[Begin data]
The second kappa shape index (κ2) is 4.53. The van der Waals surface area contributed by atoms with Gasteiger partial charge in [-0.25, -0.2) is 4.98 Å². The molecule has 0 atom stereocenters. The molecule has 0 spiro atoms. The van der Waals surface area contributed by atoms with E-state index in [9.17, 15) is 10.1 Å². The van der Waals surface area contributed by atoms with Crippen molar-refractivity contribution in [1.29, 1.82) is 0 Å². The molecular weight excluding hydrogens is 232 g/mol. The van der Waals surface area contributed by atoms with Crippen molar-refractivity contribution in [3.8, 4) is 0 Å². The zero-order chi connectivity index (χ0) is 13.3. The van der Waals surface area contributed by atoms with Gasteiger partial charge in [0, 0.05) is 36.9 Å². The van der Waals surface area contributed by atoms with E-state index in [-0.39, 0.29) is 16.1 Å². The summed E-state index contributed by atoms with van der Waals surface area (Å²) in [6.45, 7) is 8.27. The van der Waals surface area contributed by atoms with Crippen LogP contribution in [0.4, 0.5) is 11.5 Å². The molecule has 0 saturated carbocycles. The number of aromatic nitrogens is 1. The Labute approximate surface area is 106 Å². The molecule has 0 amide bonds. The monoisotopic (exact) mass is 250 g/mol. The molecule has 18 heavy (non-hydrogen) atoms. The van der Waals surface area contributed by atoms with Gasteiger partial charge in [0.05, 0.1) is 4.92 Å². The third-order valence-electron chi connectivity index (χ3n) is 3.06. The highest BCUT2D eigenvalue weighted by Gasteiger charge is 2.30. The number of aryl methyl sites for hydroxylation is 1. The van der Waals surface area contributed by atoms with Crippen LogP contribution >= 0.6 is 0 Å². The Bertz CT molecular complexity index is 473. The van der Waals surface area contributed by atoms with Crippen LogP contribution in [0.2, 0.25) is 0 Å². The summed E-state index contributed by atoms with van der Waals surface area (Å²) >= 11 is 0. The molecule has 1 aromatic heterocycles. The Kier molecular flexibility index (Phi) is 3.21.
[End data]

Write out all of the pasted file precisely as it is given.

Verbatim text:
The second kappa shape index (κ2) is 4.53. The van der Waals surface area contributed by atoms with Gasteiger partial charge in [-0.25, -0.2) is 4.98 Å². The molecule has 0 atom stereocenters. The molecule has 0 spiro atoms. The van der Waals surface area contributed by atoms with E-state index in [9.17, 15) is 10.1 Å². The van der Waals surface area contributed by atoms with Crippen molar-refractivity contribution in [1.29, 1.82) is 0 Å². The molecular weight excluding hydrogens is 232 g/mol. The van der Waals surface area contributed by atoms with Crippen molar-refractivity contribution in [3.8, 4) is 0 Å². The zero-order chi connectivity index (χ0) is 13.3. The van der Waals surface area contributed by atoms with Gasteiger partial charge in [0, 0.05) is 36.9 Å². The van der Waals surface area contributed by atoms with E-state index in [-0.39, 0.29) is 16.1 Å². The summed E-state index contributed by atoms with van der Waals surface area (Å²) in [6.45, 7) is 8.27. The van der Waals surface area contributed by atoms with Crippen LogP contribution in [0.4, 0.5) is 11.5 Å². The molecule has 0 saturated carbocycles. The number of aromatic nitrogens is 1. The Labute approximate surface area is 106 Å². The molecule has 0 amide bonds. The monoisotopic (exact) mass is 250 g/mol. The molecule has 18 heavy (non-hydrogen) atoms. The van der Waals surface area contributed by atoms with Gasteiger partial charge in [0.05, 0.1) is 4.92 Å². The third-order valence-electron chi connectivity index (χ3n) is 3.06. The highest BCUT2D eigenvalue weighted by Gasteiger charge is 2.30. The number of aryl methyl sites for hydroxylation is 1. The van der Waals surface area contributed by atoms with Crippen LogP contribution >= 0.6 is 0 Å². The Bertz CT molecular complexity index is 473. The van der Waals surface area contributed by atoms with Crippen LogP contribution in [0.2, 0.25) is 0 Å². The summed E-state index contributed by atoms with van der Waals surface area (Å²) >= 11 is 0. The molecule has 1 aromatic heterocycles. The Kier molecular flexibility index (Phi) is 3.21.